A quick word on Alfa Romeo TZ replicas.
To start with, we feel that there is nothing wrong with replicating the gorgeous shape and technology of the TZ & TZ2, bar any legal issues that might arise concerning copyright on those particular shapes which is something that is up to the original manufacturer & designer (Alfa Romeo & Zagato) to pursue or not but a good replica is a compliment for the original design.
Problems start to arise when a replica is being passed off as something that it isn't, the real thing, with all financial consequences.
Let's face it, the cost of building a replica of a TZ hardly ever exceeds US$ 100.000 in a time when even a "normal" (but genuine) TZ Stradale without any racing history goes for towards US$ 300.000 and the ones with proven race history for up to double that amount. Genuine TZ-2's start at US$ 1.000.000 and there was only a handful of them ever made.
The prospect of tripling your money and turning US$ 100K relatively easy into US$ 300K (or more) has proven too much of a temptation for some people and as a consequence the flow of "replica's with identity" seems to be almost endless...
In the mean time, one could say that "of the 117 TZ's originally made, 198 survive to this day".
Of course a replica without an "identity" could never be passed off as the real McCoy so counterfeiters look for "lost cars" which are then miraculously resurrected and brought to market.
Now, the "art of carcheology" is not an exact science, the most important part of any of the TZ's history lies more than 40 years behind us and many of the people who were involved are no longer with us or have failing memory due to old age. The modern "carcheologist" has to go with data collected from photographic evidence, old race records, old press reports and sometimes, when lucky, eyewitness reports. This data then has to be analyzed carefully and often conclusions regarding the identity of cars in that data can be drawn but even so often spots on the "history map" of a particular car are left blank. Analyzing the data is often a tedious and time consuming process and it hardly ever results in "hard evidence". Given the lack of such "hard evidence", counterfeiters can range free and make all sorts of claims about the car(s) that they are offering and it is up to a potential buyer to diligently examine a potential car that is being brought to market.
There are also legal consequences to giving a verdict on a car. If a person with authority on the matter judges negatively on the authenticity of a specific car, the market value of it will drop significantly and instantaneously which in some cases translates into a "business loss" and can even give rise to legal cases on the basis of character deformation. "WHAT!?!?!?! Are you calling me a counterfeiter??? I will sue you!"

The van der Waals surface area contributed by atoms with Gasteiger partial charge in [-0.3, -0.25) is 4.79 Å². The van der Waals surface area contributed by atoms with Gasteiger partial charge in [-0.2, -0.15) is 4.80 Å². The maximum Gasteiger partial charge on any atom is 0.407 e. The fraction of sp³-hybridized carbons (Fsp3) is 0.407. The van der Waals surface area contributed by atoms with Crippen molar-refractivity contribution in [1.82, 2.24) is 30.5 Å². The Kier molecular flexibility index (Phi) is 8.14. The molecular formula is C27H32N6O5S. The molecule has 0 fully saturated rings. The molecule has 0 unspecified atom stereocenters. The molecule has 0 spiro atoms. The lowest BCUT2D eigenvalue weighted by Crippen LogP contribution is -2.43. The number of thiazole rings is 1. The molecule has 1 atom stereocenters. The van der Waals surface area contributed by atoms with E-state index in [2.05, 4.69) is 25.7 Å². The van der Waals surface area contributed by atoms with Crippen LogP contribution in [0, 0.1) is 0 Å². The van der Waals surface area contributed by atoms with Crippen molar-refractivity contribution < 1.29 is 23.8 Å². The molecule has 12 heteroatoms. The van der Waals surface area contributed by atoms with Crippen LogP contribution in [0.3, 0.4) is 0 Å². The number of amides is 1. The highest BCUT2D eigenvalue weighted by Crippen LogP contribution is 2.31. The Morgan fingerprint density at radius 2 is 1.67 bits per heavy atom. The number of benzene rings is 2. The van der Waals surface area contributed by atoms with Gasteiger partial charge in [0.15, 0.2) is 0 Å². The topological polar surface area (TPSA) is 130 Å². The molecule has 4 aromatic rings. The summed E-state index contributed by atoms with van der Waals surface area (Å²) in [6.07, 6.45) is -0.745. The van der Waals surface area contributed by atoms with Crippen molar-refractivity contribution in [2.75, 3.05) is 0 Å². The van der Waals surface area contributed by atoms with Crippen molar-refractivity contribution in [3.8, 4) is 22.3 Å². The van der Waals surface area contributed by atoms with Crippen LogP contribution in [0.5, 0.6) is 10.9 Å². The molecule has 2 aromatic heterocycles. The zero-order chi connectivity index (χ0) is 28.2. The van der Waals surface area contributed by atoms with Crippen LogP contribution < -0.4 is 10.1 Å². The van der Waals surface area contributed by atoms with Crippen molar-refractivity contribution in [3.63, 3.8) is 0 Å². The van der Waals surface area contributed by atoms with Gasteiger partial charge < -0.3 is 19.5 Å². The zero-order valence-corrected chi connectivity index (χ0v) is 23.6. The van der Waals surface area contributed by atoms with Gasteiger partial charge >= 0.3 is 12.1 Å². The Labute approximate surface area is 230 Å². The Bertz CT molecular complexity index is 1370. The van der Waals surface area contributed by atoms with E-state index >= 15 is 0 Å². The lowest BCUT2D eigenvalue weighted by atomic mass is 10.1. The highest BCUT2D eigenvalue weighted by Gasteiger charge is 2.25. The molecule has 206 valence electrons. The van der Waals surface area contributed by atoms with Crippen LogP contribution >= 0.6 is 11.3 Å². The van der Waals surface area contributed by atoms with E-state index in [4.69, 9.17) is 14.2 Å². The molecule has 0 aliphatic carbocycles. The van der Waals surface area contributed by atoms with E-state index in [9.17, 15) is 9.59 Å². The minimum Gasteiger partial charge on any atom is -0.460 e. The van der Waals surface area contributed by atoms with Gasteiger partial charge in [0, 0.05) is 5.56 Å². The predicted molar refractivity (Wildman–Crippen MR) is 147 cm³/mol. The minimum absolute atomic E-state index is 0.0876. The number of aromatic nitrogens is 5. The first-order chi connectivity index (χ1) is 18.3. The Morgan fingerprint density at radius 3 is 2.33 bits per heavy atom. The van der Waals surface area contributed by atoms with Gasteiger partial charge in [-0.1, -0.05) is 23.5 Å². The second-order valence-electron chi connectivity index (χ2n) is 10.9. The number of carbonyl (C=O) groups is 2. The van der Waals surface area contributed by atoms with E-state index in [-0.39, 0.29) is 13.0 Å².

For this reason almost none of the experts is willing to give a written verdict that a particular car is a replica. Careful now! The fact that nobody writes down that a particular car is a replica... does not automatically make it an original & authentic TZ!
In our register we had the general policy to show each & every car that was being presented with a particular chassis number, including where & when it was offered for sale, photographs etc. Due to the above mentioned, we have now changed that policy into merely mentioning that a car bearing chassis number "xxx" was offered on the market.
To aid the potential buyers of a genuine TZ with establishing what exactly it is what they are being offered, we have compiled a short-list of the regular M.O. of counterfeiters. This list has been based on what we have seen happening in the market in the last 10 years and should be of help to you.
- Before going to inspect an offered car, ask the seller for the chassis number so that you can do your homework.
- Genuine cars get their "identity" from their chassis number and in most cases a seller will already indicate the number when going to market.
- The failure to indicate the chassis number in first instance could be a privacy issue but this is often exploited by counterfeiters for not having to bring out in the open which car it allegedly concerns and so avoid possible public reactions to that. Plain refusal to give the chassis number from a seller is usually a good reason to be extra cautious.
- Same goes for the price. It has been established that certain counterfeiters will not give a price for the car that they are offering unless you are prepared to travel first, inspect the car and then finally you will be told the price. This is also a method to avoid public reactions and should make your careful. Would you travel half way around the globe to inspect a car of which the seller is not willing to tell you the chassis number nor willing to tell you the price?